While the main lodge is your typical crowded and chaotic ski cafeteria scene, we highly enjoyed the smaller, quieter laid back Sun Bowl lodge. The food was priced enough to make us think about a taking out a second mortgage for lunch, but the baked bread bowl filled with clam chowder was delectable even at $9.50. My daughters declared the chicken tenders and fries excellent ($7.50 drink included). Adult warning! The Sun Bowl bar is closed Monday and Tuesday so the whole lodge is alcohol free on those days.

Stratton Rite of Passage: Slopeside waffles. Photo provided by George Lyle.

Another edible tip: Don’t leave the mountain without treating yourself to a hot waffle from the Waffle Haus next to the gondola. These arch-enemies of the Atkins Diet are embedded with crystallized sugar and taste even better than the smell that floats through the base area. We had ours served hot and smeared with chocolate and discovered it’s too good to share so everyone should get their own ($4.25 each, cash only).

After lunch my wife Lisa and I split off and skied Gentle Ben, which offered a wonderful snowy trip through the woods. It was not uncommon to ski the run and see no other skiers. Adjacent to Gentle Ben is Big Ben, a wide, intermediate trail that was covered in fluff and fun.

We stayed at the Long Trail House which was conveniently located across the street from the Village and a 10 minute walk to the slopes and offered a basic one bedroom condo for our two daughters and my wife and I. The resort is owned by Intrawest (who also own Snowshoe among several other ski resort properties) and the lodging was comparable to Allegheny Springs (not quite as nice) for those who have stayed there. For kids there is a recreation center with games and an indoor pool located on the mountain, but our girls were tired and happy to curl up on the couch with Hanna Montana on the television each night.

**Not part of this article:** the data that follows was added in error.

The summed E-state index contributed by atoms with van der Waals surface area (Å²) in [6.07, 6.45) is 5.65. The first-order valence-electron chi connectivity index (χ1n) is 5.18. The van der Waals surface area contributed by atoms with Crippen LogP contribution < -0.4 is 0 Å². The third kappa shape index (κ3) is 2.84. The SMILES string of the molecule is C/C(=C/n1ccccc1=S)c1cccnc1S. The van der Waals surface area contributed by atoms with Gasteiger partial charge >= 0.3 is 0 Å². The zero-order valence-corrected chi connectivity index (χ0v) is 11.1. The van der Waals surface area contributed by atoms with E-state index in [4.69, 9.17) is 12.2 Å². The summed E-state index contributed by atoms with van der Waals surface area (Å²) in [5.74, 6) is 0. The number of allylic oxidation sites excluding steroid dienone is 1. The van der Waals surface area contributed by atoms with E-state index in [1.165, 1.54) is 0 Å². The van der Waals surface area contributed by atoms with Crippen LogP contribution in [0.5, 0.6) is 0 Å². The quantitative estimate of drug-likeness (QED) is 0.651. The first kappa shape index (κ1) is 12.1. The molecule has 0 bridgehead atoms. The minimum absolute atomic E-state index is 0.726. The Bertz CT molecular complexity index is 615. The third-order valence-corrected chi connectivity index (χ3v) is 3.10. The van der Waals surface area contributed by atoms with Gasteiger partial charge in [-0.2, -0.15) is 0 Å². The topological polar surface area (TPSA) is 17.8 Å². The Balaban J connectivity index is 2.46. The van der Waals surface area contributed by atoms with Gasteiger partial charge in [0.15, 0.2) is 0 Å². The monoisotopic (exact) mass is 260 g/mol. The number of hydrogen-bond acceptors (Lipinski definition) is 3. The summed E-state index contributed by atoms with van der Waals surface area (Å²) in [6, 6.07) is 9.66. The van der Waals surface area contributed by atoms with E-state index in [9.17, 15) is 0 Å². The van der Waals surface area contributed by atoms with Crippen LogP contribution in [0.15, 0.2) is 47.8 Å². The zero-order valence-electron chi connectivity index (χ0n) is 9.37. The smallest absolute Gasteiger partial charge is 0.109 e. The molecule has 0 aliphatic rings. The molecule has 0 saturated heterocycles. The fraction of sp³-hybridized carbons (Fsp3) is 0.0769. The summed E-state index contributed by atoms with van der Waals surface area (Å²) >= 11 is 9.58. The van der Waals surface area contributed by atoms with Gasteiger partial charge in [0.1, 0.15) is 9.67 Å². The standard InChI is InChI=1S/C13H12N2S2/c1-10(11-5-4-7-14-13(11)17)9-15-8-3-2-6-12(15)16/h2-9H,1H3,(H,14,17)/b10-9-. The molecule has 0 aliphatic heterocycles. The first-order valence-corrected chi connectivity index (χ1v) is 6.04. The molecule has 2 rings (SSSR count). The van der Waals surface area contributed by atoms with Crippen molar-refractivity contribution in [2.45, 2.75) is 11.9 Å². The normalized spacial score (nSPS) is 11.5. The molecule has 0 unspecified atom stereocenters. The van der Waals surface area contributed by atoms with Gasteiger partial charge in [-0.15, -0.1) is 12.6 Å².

Tuesday was our last day of skiing and again Stratton’s six snow-cats groomed the mountain nicely. Each day we found the slopes very skiable and rarely encountered any ice. The sky was blue and sunny Tuesday and several locals we shared lifts with declared it a perfect New England ski day. We skied as much as our tired bodies could take and I stayed on the mountain until last chair enjoying the perfect ski day.

The Lyles at the summit. Bromley Ski Resort can be seen at right in the distance. Photo provided by George Lyle.

Rentals returned (nice touch: those staying multiple days can pick up rentals and lift tickets after 4 p.m. the night before their skiing starts to avoid the morning crowd) the family had one last mission: Shopping. The Village is very similar to Snowshoe’s in its shops but surprisingly most shops close at 5 or 6 each weeknight, so our last night there was our first opportunity to shop.

Like most kids and many adults my daughters hit the junky gift shops hard for souvenirs when we vacation and Stratton was no different. Anything with a logo for them, and I encourage them to purchase cheap and small to save space and money on our travels. Somewhere amongst our travels one of them discovered the small, ounce or two-ounce sized glasses emblazoned with resort logos. We adults call them shot glasses, but I don’t recall using that term or ever telling my girls 12 and 8 their purpose.

At a Stratton gift shop, the souvenir quest prompted this exchange:

We departed Vermont before social workers came to investigate. But we’ll be back.

About the Author

George Lyle is the county attorney for Henry County, Virginia and a D.C. area native. His wife Lisa is the admissions director for Carlisle School where their two daughters, Hanna, 12 and Sally, 8 are students.